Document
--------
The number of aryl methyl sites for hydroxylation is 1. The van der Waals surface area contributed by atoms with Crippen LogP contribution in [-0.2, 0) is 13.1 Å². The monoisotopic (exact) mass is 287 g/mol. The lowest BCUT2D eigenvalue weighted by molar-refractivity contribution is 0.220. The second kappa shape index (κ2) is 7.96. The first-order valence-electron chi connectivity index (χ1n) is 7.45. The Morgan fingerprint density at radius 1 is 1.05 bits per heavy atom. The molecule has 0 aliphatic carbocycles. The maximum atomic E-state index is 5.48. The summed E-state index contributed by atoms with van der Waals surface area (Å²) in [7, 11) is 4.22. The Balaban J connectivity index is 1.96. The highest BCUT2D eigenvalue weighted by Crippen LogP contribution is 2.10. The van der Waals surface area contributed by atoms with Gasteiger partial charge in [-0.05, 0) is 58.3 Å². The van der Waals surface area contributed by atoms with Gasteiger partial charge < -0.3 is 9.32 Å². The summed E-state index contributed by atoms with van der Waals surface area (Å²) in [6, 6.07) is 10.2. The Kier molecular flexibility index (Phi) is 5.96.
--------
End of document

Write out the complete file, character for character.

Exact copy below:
The number of aryl methyl sites for hydroxylation is 1. The van der Waals surface area contributed by atoms with Crippen LogP contribution in [-0.2, 0) is 13.1 Å². The monoisotopic (exact) mass is 287 g/mol. The lowest BCUT2D eigenvalue weighted by molar-refractivity contribution is 0.220. The second kappa shape index (κ2) is 7.96. The first-order valence-electron chi connectivity index (χ1n) is 7.45. The Morgan fingerprint density at radius 1 is 1.05 bits per heavy atom. The molecule has 0 aliphatic carbocycles. The maximum atomic E-state index is 5.48. The summed E-state index contributed by atoms with van der Waals surface area (Å²) in [7, 11) is 4.22. The Balaban J connectivity index is 1.96. The highest BCUT2D eigenvalue weighted by Crippen LogP contribution is 2.10. The van der Waals surface area contributed by atoms with Gasteiger partial charge in [-0.05, 0) is 58.3 Å². The van der Waals surface area contributed by atoms with Gasteiger partial charge < -0.3 is 9.32 Å². The summed E-state index contributed by atoms with van der Waals surface area (Å²) in [6, 6.07) is 10.2. The Kier molecular flexibility index (Phi) is 5.96.